Indlulamithi 2030: a look into SA’s future

Thursday, June 21, 2018

President Cyril Ramaphosa has launched Indlulamithi 2030, a scenario planning project that gives three possible scenarios of what the country could look like in just over a decade.

Indlulamithi paints three pictures of South Africa: the country as it stands, a possible utopia and then spans to the other side of the spectrum, where things look incredibly dismal.

The independent project, which aims to spark a national conversation on “what would a socially cohesive South Africa look like, and to what degree is it attainable by 2030”, was launched on Thursday at the Kyalami Theatre on the Track in Midrand, Gauteng.

President Ramaphosa, who addressed the launch said the project is “active citizenry” in motion and is important to allow the country to plan for the future.

“I believe that scenario planning is an important process to deal with the uncertainties of the future. All of us are meant to engage with the pictures painted by Indlulamithi to see how actions and consequences can play out,” said the President.

President Ramaphosa said he hopes the scenarios will jolt South Africans into action and lead them to lend a hand in building the country they dream of in the year 2030.

The project is an initiative by respected academic Dr Somadoda Fikeni, multinational Anglo American and the Mapungubwe Institute for Strategic Reflection (MISTRA).

Fikeni said when Indlulamithi speaks of social cohesion, it goes beyond the common understanding of the term as it considers issues such as the economy, work and society, environmental justice, reconciliation and redress and crime and safety.

The initiative takes its name from the Nguni word Indlulamithi, which means “above the trees”. The name is symbolic to express the vision of the initiative, to use scenarios to look beyond the current status and look towards possible futures for the country.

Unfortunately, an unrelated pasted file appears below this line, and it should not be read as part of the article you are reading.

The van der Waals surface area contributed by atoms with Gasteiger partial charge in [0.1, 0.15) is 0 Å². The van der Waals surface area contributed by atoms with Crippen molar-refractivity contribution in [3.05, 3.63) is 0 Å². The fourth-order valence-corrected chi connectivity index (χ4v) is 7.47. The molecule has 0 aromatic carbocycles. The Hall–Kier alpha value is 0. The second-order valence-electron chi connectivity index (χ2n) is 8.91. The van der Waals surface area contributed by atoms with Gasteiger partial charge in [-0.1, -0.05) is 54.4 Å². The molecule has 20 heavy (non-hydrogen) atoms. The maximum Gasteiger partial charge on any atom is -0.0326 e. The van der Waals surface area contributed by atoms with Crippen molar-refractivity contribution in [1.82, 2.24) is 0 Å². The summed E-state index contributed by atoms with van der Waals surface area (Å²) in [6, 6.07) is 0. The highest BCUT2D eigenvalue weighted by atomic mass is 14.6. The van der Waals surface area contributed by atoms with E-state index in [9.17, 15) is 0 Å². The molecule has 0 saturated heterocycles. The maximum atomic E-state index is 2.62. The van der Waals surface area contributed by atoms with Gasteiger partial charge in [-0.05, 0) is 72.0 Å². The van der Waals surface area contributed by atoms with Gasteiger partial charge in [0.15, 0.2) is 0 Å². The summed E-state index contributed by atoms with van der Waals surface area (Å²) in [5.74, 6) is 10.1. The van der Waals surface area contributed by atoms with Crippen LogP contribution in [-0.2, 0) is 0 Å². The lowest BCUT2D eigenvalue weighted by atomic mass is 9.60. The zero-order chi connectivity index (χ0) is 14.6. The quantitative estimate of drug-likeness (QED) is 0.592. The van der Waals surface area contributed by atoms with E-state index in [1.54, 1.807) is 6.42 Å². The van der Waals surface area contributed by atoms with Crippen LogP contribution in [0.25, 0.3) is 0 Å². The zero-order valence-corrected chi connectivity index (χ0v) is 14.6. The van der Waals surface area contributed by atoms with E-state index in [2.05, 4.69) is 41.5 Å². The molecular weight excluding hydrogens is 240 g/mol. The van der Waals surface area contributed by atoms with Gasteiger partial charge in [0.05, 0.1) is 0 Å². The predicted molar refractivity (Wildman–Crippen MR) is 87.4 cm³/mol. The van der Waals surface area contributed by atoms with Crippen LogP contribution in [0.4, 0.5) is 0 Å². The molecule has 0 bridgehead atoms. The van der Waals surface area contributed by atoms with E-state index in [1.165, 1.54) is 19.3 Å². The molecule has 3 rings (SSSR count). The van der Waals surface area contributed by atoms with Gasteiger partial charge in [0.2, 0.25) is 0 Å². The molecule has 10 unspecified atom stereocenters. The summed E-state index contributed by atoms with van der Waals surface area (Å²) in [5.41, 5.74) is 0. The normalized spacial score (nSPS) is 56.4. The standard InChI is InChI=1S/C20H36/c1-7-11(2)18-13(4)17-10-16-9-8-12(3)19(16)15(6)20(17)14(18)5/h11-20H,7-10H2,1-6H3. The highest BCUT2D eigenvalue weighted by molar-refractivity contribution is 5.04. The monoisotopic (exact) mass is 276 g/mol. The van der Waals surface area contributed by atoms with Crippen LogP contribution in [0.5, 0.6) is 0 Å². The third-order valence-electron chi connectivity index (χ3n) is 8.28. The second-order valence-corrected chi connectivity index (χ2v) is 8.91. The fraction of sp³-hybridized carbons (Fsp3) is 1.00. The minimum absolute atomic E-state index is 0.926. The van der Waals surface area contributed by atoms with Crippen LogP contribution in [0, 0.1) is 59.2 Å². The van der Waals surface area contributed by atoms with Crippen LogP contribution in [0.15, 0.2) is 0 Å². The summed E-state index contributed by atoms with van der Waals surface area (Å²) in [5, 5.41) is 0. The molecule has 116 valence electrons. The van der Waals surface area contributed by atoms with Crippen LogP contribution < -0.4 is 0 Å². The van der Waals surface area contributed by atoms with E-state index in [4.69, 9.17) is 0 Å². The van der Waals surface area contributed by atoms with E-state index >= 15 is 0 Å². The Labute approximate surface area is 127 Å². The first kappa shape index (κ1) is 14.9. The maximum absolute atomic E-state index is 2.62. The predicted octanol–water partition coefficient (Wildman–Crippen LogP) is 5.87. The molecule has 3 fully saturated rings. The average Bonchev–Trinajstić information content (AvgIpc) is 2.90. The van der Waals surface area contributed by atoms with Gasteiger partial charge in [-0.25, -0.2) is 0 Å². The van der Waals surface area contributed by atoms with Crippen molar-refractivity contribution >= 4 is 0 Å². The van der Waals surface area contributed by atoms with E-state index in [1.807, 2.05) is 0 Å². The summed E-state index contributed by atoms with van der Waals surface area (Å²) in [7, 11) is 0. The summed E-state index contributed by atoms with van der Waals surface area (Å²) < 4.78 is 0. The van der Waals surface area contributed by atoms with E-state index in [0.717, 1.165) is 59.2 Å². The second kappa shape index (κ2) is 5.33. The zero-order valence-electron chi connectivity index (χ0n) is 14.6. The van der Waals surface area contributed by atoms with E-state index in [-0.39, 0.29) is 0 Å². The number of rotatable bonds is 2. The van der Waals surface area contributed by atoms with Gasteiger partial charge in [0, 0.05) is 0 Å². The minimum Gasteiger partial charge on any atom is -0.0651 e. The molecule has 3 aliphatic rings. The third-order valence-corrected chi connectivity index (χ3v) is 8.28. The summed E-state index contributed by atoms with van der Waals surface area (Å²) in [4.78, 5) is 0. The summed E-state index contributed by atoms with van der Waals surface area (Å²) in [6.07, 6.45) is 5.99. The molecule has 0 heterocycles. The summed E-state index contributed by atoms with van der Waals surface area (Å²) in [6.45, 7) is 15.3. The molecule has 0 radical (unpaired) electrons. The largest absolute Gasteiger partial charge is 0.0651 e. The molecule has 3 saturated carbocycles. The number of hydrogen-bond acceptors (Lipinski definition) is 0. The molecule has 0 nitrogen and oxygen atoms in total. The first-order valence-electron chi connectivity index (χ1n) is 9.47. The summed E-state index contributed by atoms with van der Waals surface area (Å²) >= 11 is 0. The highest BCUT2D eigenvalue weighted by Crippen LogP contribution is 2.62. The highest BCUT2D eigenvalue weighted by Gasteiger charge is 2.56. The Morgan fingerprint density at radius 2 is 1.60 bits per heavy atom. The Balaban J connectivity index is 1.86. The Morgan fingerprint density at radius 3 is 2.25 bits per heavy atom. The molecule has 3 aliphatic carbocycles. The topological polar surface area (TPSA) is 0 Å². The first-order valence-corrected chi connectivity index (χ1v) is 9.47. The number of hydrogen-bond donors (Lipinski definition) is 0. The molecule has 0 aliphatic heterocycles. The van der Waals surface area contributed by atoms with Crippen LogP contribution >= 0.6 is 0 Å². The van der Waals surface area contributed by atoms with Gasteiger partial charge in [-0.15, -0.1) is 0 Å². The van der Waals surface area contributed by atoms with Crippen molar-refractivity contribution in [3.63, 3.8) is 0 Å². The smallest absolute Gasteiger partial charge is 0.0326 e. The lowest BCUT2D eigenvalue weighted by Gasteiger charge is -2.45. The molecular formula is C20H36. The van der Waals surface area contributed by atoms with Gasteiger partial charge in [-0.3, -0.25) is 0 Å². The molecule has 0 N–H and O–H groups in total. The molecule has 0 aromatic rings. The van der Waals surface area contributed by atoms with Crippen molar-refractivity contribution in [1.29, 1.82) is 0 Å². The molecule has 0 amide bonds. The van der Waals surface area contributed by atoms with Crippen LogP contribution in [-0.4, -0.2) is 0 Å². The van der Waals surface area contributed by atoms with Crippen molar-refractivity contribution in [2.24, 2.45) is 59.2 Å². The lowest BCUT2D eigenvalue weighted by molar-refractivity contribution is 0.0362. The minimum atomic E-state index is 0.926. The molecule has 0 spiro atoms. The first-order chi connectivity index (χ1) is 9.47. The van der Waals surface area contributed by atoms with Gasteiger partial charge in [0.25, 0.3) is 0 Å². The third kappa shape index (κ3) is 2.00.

“We would like to see our national discourse refocusing our attention. It became apparent in all consultations that we have gone past the phase where you think government, business, youth, non- governmental organisations alone will solve these problems,” said Fikeni.

Indlulamithi 2030 scenarios 

The three scenarios painted are the Isbhujwa, Nayi le walk and the Gwara Gwara.

The Isbhujwa forecasts an “enclave bourgeois nation”, where there is a rapid escalation of protests, faster land reform and where the GDP growth averages about 2.2%.

Nayi le walk envisages a South Africa where early childhood development programmes and the first six years of education are better resourced. It also envisions a GDP growth of 4.5% to 2030.

The third scenario -- Gwara Gwara -- paints a bleak picture of a South Africa in turmoil. In this scenario, income inequality skyrockets and exceeds levels seen in society today. The GDP growth in this scenario is at an all-time low at 1.5%, with periods of deep depression.

According MISTRA researcher Beth Vale, the scenarios are as a result of a qualitative research spanning nine months undertaken by the Indlulamithi team, using 150 core participants.

“Our sample of core participants was 150 people. But whenever we bring research for feedback, we consult a wide variety of people, so I would not be surprised if it is above 500 people.”

Vale said the sample was carefully picked to ensure representivity, and factors such as age, gender and race were factored in to represent the national demographic.

Researcher Xolelwa Kashe-Katiya said the Indluluamithi budget has been tight and hopes to receive more funding following this launch to better refine its work.

“We budgeted R8 million. However, we have not raised that full amount so we are continuously raising funds. MISTRA is also utilising its own researchers as the project goes along.

“Hopefully following the launch, we will have the private sectors and other entities providing us money so we can reclaim funds that have already been utilised through the support that has been provided,” she said.

The Indlulamithi team hopes that the scenarios will find their way into the national conversation and policy documents that will drive the country towards its ideal vision. –